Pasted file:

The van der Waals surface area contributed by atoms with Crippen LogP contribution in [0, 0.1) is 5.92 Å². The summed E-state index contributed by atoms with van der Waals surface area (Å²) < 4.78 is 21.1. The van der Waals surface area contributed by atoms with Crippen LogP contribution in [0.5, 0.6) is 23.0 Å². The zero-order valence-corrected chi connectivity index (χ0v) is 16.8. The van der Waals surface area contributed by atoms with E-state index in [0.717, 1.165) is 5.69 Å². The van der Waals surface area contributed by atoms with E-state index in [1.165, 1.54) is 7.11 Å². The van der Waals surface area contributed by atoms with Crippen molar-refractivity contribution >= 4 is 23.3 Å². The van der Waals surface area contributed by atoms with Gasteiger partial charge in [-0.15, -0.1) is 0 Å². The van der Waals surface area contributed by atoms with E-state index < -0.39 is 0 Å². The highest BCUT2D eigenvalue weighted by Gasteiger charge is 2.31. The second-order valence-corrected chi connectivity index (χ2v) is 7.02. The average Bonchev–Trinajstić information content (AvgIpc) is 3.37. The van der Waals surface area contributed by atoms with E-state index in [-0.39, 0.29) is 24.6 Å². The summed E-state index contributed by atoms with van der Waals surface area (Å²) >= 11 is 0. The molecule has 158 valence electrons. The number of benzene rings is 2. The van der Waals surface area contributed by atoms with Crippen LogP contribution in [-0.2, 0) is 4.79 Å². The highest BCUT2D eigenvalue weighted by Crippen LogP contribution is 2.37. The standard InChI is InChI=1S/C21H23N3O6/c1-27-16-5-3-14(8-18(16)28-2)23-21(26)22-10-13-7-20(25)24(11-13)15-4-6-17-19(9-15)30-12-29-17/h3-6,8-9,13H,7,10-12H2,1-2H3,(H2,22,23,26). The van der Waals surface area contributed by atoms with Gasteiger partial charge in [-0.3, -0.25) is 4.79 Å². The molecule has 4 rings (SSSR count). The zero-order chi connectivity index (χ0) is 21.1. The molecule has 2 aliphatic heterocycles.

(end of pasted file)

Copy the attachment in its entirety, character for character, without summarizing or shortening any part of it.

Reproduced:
The van der Waals surface area contributed by atoms with Crippen LogP contribution in [0, 0.1) is 5.92 Å². The summed E-state index contributed by atoms with van der Waals surface area (Å²) < 4.78 is 21.1. The van der Waals surface area contributed by atoms with Crippen LogP contribution in [0.5, 0.6) is 23.0 Å². The zero-order valence-corrected chi connectivity index (χ0v) is 16.8. The van der Waals surface area contributed by atoms with E-state index in [0.717, 1.165) is 5.69 Å². The van der Waals surface area contributed by atoms with E-state index in [1.165, 1.54) is 7.11 Å². The van der Waals surface area contributed by atoms with Crippen molar-refractivity contribution >= 4 is 23.3 Å². The van der Waals surface area contributed by atoms with Gasteiger partial charge in [-0.15, -0.1) is 0 Å². The van der Waals surface area contributed by atoms with E-state index < -0.39 is 0 Å². The highest BCUT2D eigenvalue weighted by Gasteiger charge is 2.31. The second-order valence-corrected chi connectivity index (χ2v) is 7.02. The average Bonchev–Trinajstić information content (AvgIpc) is 3.37. The van der Waals surface area contributed by atoms with E-state index in [-0.39, 0.29) is 24.6 Å². The summed E-state index contributed by atoms with van der Waals surface area (Å²) >= 11 is 0. The molecule has 158 valence electrons. The number of benzene rings is 2. The van der Waals surface area contributed by atoms with Crippen LogP contribution in [-0.2, 0) is 4.79 Å². The highest BCUT2D eigenvalue weighted by Crippen LogP contribution is 2.37. The standard InChI is InChI=1S/C21H23N3O6/c1-27-16-5-3-14(8-18(16)28-2)23-21(26)22-10-13-7-20(25)24(11-13)15-4-6-17-19(9-15)30-12-29-17/h3-6,8-9,13H,7,10-12H2,1-2H3,(H2,22,23,26). The van der Waals surface area contributed by atoms with Gasteiger partial charge in [-0.3, -0.25) is 4.79 Å². The molecule has 4 rings (SSSR count). The zero-order chi connectivity index (χ0) is 21.1. The molecule has 2 aliphatic heterocycles.